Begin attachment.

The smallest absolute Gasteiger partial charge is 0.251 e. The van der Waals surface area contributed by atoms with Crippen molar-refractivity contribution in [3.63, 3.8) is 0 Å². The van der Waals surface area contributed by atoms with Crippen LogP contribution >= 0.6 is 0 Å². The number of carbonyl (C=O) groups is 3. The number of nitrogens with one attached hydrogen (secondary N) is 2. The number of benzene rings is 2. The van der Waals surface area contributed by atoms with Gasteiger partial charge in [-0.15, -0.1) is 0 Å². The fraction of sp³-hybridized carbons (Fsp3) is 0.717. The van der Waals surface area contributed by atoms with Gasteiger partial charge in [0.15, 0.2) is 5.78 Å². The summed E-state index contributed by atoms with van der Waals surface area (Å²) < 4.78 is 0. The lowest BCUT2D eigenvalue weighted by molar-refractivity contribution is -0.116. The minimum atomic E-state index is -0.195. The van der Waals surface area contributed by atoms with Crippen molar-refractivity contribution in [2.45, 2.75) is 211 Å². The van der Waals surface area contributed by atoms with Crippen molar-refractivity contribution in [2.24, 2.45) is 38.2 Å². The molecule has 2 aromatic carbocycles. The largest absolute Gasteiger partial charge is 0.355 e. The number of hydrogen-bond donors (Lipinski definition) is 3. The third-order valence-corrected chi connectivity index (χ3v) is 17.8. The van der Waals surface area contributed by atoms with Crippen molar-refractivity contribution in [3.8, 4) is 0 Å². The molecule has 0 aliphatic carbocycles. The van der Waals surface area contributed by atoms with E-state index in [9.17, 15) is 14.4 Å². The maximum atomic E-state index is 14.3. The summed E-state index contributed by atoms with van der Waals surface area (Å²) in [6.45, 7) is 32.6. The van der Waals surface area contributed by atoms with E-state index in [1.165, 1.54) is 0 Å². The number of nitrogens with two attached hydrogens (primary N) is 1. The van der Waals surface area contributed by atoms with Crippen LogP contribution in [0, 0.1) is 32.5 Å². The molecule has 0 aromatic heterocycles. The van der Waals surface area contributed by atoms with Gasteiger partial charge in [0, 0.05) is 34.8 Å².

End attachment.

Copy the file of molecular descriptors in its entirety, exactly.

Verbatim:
The smallest absolute Gasteiger partial charge is 0.251 e. The van der Waals surface area contributed by atoms with Crippen molar-refractivity contribution in [3.63, 3.8) is 0 Å². The van der Waals surface area contributed by atoms with Crippen LogP contribution >= 0.6 is 0 Å². The number of carbonyl (C=O) groups is 3. The number of nitrogens with one attached hydrogen (secondary N) is 2. The number of benzene rings is 2. The van der Waals surface area contributed by atoms with Gasteiger partial charge in [-0.15, -0.1) is 0 Å². The fraction of sp³-hybridized carbons (Fsp3) is 0.717. The van der Waals surface area contributed by atoms with Gasteiger partial charge in [0.15, 0.2) is 5.78 Å². The summed E-state index contributed by atoms with van der Waals surface area (Å²) < 4.78 is 0. The lowest BCUT2D eigenvalue weighted by molar-refractivity contribution is -0.116. The minimum atomic E-state index is -0.195. The van der Waals surface area contributed by atoms with Crippen molar-refractivity contribution in [2.45, 2.75) is 211 Å². The van der Waals surface area contributed by atoms with Crippen molar-refractivity contribution in [2.24, 2.45) is 38.2 Å². The molecule has 2 aromatic carbocycles. The largest absolute Gasteiger partial charge is 0.355 e. The number of hydrogen-bond donors (Lipinski definition) is 3. The third-order valence-corrected chi connectivity index (χ3v) is 17.8. The van der Waals surface area contributed by atoms with Crippen molar-refractivity contribution in [3.8, 4) is 0 Å². The molecule has 0 aliphatic carbocycles. The van der Waals surface area contributed by atoms with E-state index in [9.17, 15) is 14.4 Å². The maximum atomic E-state index is 14.3. The summed E-state index contributed by atoms with van der Waals surface area (Å²) in [6.45, 7) is 32.6. The van der Waals surface area contributed by atoms with E-state index in [1.165, 1.54) is 0 Å². The number of nitrogens with two attached hydrogens (primary N) is 1. The van der Waals surface area contributed by atoms with Crippen LogP contribution in [0, 0.1) is 32.5 Å². The molecule has 0 aromatic heterocycles. The van der Waals surface area contributed by atoms with Gasteiger partial charge in [0, 0.05) is 34.8 Å².